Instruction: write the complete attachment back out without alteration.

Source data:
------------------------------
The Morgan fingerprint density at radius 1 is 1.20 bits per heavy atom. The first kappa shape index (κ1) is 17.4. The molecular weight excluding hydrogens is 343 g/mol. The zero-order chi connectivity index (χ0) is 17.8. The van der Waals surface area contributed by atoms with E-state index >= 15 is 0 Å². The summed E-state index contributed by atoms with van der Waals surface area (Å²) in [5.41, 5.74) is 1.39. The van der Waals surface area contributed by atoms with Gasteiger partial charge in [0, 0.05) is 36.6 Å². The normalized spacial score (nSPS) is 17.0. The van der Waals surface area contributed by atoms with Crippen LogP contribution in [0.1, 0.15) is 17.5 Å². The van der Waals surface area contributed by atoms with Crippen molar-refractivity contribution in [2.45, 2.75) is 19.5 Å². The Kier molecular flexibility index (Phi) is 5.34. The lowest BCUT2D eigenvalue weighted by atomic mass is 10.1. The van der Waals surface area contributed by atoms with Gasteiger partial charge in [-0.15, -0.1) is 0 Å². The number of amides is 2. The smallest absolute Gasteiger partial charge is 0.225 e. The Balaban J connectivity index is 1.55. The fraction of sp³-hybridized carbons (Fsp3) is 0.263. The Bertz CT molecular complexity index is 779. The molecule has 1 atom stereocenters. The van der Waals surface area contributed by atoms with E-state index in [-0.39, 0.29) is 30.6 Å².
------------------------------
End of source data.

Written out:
The Morgan fingerprint density at radius 1 is 1.20 bits per heavy atom. The first kappa shape index (κ1) is 17.4. The molecular weight excluding hydrogens is 343 g/mol. The zero-order chi connectivity index (χ0) is 17.8. The van der Waals surface area contributed by atoms with E-state index >= 15 is 0 Å². The summed E-state index contributed by atoms with van der Waals surface area (Å²) in [5.41, 5.74) is 1.39. The van der Waals surface area contributed by atoms with Gasteiger partial charge in [0, 0.05) is 36.6 Å². The normalized spacial score (nSPS) is 17.0. The van der Waals surface area contributed by atoms with Crippen LogP contribution in [0.1, 0.15) is 17.5 Å². The van der Waals surface area contributed by atoms with Crippen molar-refractivity contribution in [2.45, 2.75) is 19.5 Å². The Kier molecular flexibility index (Phi) is 5.34. The lowest BCUT2D eigenvalue weighted by atomic mass is 10.1. The van der Waals surface area contributed by atoms with Gasteiger partial charge in [-0.15, -0.1) is 0 Å². The number of amides is 2. The smallest absolute Gasteiger partial charge is 0.225 e. The Balaban J connectivity index is 1.55. The fraction of sp³-hybridized carbons (Fsp3) is 0.263. The Bertz CT molecular complexity index is 779. The molecule has 1 atom stereocenters. The van der Waals surface area contributed by atoms with E-state index in [-0.39, 0.29) is 30.6 Å².